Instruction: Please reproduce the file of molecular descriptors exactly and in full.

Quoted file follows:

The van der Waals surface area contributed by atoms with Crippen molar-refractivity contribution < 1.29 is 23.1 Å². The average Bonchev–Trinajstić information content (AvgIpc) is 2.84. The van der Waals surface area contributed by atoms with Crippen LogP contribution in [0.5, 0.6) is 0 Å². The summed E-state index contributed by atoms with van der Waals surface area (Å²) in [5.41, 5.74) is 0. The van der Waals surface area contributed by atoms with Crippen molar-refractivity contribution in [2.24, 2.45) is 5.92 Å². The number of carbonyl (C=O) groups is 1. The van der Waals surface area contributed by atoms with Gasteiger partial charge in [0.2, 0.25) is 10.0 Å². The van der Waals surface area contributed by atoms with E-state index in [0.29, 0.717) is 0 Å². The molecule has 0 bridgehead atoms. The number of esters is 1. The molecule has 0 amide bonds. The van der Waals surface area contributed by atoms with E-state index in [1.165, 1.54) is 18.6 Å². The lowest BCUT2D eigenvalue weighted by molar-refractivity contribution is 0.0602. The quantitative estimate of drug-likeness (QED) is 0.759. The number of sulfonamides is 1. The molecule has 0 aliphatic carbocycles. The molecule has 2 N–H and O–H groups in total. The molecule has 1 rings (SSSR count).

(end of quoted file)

The van der Waals surface area contributed by atoms with Crippen molar-refractivity contribution < 1.29 is 23.1 Å². The average Bonchev–Trinajstić information content (AvgIpc) is 2.84. The van der Waals surface area contributed by atoms with Crippen LogP contribution in [0.5, 0.6) is 0 Å². The summed E-state index contributed by atoms with van der Waals surface area (Å²) in [5.41, 5.74) is 0. The van der Waals surface area contributed by atoms with Crippen molar-refractivity contribution in [2.24, 2.45) is 5.92 Å². The number of carbonyl (C=O) groups is 1. The van der Waals surface area contributed by atoms with Gasteiger partial charge in [0.2, 0.25) is 10.0 Å². The van der Waals surface area contributed by atoms with E-state index in [0.29, 0.717) is 0 Å². The molecule has 0 bridgehead atoms. The number of esters is 1. The molecule has 0 amide bonds. The van der Waals surface area contributed by atoms with E-state index in [1.165, 1.54) is 18.6 Å². The lowest BCUT2D eigenvalue weighted by molar-refractivity contribution is 0.0602. The quantitative estimate of drug-likeness (QED) is 0.759. The number of sulfonamides is 1. The molecule has 0 aliphatic carbocycles. The molecule has 2 N–H and O–H groups in total. The molecule has 1 rings (SSSR count).